The next day Harry returns the diamond figuring it’ll be his soon enough, and Nancy’s fresh as a daisy (read “sober”), demanding Harry accompany her into the desert to find the giant. He reluctantly obliges, thinking she’s finally gone round the bend, but then they spot the giant’s sphere and pull up to investigate. Beside herself with joy over not being insane, Nancy whoops and hollers, thereby attracting the giant who hauls her into his craft. Harry, after taking a few potshots at the big guy, then turns tail and leaves his wife to her fate. When he returns to town he makes up some story about Nancy’s whereabouts and prepares to run off with Honey, but then Nancy throws a monkey wrench into the works but turning up dazed but alive. Traumatized, Nancy is in no time doped up and imprisoned in her room in a state of utter helplessness while under psychiatric care, in other words the perfect time for Harry to administer an overdose (a tactic charmingly suggested by his floozy).

During all of this mishegoss, the sheriff and Nancy’s gay Lurch of a butler retrace her path and locate the spaceship. There they find the Star of India amidst a hodgepodge of dime store-acquired “futuristic” gizmos and deduce that the alien wasn’t after Nancy, just her enormous bling-bling to serve as a power source for his sphere. The also figure out that while on board the spaceship she was exposed to high doses of some unknown radiation, and since this is the 1950’s you know what that means…

Finally working up the nerve to poison Nancy, Harry climbs the stairs, hypodermic at the ready, when he opens the door and finds Nancy has turned into — what else? — a gigantic mutant.

NOTE: we’re supposed to believe she’s about fifty feet tall, as per the flick’s title, but her body still somehow fits into her bedroom. But that’s unimportant since we never see any part of her while indoors except for the huge rubber hand that once represented the giant spaceman, now free of hair so it looks more feminine.

Now drugged out of her mind and chained to her bed, Nancy languishes while her husband continues to sloppily cavort with Honey. Then she has the decency to awaken, flail her huge hand about the place while bellowing “HARRY!!!” and demolish her house.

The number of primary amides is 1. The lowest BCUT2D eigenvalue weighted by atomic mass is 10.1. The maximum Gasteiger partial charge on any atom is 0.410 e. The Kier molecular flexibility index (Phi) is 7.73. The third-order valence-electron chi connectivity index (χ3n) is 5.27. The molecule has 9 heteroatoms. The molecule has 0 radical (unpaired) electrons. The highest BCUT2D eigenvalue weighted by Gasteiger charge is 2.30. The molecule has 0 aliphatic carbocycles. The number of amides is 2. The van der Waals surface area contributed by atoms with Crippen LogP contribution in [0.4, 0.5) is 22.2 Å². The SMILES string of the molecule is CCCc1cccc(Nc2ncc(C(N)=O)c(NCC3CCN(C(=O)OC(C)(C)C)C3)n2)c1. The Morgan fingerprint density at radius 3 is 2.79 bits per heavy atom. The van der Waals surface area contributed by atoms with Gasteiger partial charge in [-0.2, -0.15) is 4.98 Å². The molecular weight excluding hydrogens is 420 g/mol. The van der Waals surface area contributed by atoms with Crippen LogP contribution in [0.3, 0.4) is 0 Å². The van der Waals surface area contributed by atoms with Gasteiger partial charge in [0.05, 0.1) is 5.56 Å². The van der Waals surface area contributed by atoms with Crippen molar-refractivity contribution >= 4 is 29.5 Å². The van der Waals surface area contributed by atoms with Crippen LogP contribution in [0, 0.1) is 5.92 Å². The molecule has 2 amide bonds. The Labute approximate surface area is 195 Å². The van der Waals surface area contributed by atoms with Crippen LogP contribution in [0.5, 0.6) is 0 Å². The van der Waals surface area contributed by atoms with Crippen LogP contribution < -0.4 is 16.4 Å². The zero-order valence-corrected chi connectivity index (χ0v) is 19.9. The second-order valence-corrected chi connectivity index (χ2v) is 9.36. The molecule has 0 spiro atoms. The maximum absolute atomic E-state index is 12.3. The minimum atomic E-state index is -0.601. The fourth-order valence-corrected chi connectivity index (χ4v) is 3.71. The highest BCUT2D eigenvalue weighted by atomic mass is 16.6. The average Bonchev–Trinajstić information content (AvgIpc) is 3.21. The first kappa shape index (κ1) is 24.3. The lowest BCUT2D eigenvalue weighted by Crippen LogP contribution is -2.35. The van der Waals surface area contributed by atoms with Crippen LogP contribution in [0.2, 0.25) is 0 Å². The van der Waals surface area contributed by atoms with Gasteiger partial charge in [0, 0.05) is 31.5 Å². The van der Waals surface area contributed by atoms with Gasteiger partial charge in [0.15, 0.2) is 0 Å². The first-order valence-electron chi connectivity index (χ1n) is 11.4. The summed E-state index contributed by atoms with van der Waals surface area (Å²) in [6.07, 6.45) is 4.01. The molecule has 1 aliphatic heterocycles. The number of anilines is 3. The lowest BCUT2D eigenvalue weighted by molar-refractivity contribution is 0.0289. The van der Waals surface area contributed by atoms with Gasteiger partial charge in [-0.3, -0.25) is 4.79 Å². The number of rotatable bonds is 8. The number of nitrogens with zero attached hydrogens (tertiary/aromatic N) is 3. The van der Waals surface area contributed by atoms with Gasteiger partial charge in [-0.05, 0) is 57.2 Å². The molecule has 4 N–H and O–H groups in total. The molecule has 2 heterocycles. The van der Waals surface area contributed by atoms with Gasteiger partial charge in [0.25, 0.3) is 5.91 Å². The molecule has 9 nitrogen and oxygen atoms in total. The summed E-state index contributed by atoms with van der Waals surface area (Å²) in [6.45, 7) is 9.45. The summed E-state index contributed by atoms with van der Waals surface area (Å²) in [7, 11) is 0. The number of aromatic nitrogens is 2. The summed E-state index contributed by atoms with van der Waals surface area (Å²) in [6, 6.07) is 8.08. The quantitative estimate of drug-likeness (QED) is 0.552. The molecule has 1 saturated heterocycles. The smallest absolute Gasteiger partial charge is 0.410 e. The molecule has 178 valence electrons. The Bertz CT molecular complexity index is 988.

Still screaming for her unfaithful husband, Nancy strides in all her bikini-clad glory into town, rips the roof off of Tony’s — which coincidentally causes chunks of masonry to topple and crush Honey — grabs Harry (or more accurately the actor walks into the giant rubber hand and wraps its fingers about himself), hauls an obviously mis-scaled doll of him through the ceiling, drops him to his death, and then commits suicide by grabbing some live power cables (the same way out chosen in WAR OF THE COLOSSAL BEAST). THE END.

If ATTACK OF THE 50 FOOT WOMAN sounds schlocky, it certainly is, but it only gets labeled as one of the all-time worst movies ever made for its admittedly horrendous special defects. The core story, space-giant notwithstanding, is a solid fifties B-picture about a fucked-up marriage, a heartless husband, and a wife’s pain over her spouse’s towering assholism. The three actors who bring life to the tawdry triangle give entertaining, professional performances in spite of a script that does everything short of shooting them in the head at point blank range to sabotage them, with Yvette Vickers owning the movie as a husband-stealing archetype.

Yvette Vickers, rockin' at the road house.

And the fifty-foot woman herself, Allison Hayes, was no slouch either, chewing the scenery as Nancy and having looks and attitude that remind me of Mariska Hargitay's earthy beauty with a touch of the porn-years Traci Lords poutiness.

I particularly like her in the scene where the looped Nancy pours her heart out to Harry and he feigns tenderness while undressing her. It’s a one-sided moment of tragic need where we see just how sad Nancy is, and how Harry couldn't possibly care less about her heartfelt entreaties for love. A small moment of realism in what is otherwise a soap opera with a couple of fantastic elements thrown in, the scene resonates to anyone who has ever been in a relationship where their lover is a taker who will just use them until they are all used up.

One-sided intimacy at its saddest.

It’s also a bit erotic, reminding me of the times I’ve returned home with a woman after some hard partying, and she wants nothing more than to go to sleep, trusting me to gently help her out of her clothes and usher her off to dreamland unmolested (we can always make osh-osh after she’s well-rested); the times that I’ve done this I quite enjoyed it, savoring the intimate trust of caring for someone who’s nearly helpless thanks to inebriation, and enjoying the slow, sensuous peeling off of clothing until all that’s left is curvy, womanly skin…

Sorry. I got a little distracted.

So now I see ATTACK OF THE 50 FOOT WOMAN in a totally new light, an understanding made possible by knowing all too well about alcoholic excesses and the agony of a broken heart. Sure it’s cheesy, but it’s a lot better than you’ve been led to believe.


Monday, May 19, 2008


Poster from the original theatrical release.

"What's that screaming? A good many dramatic situations begin with screaming..."

The death of
John Phillip Law last week, as well as ominous reports of a remake being in the works, got me to thinking about BARBARELLA for the first time in quite a while, and those thoughts were very pleasant indeed.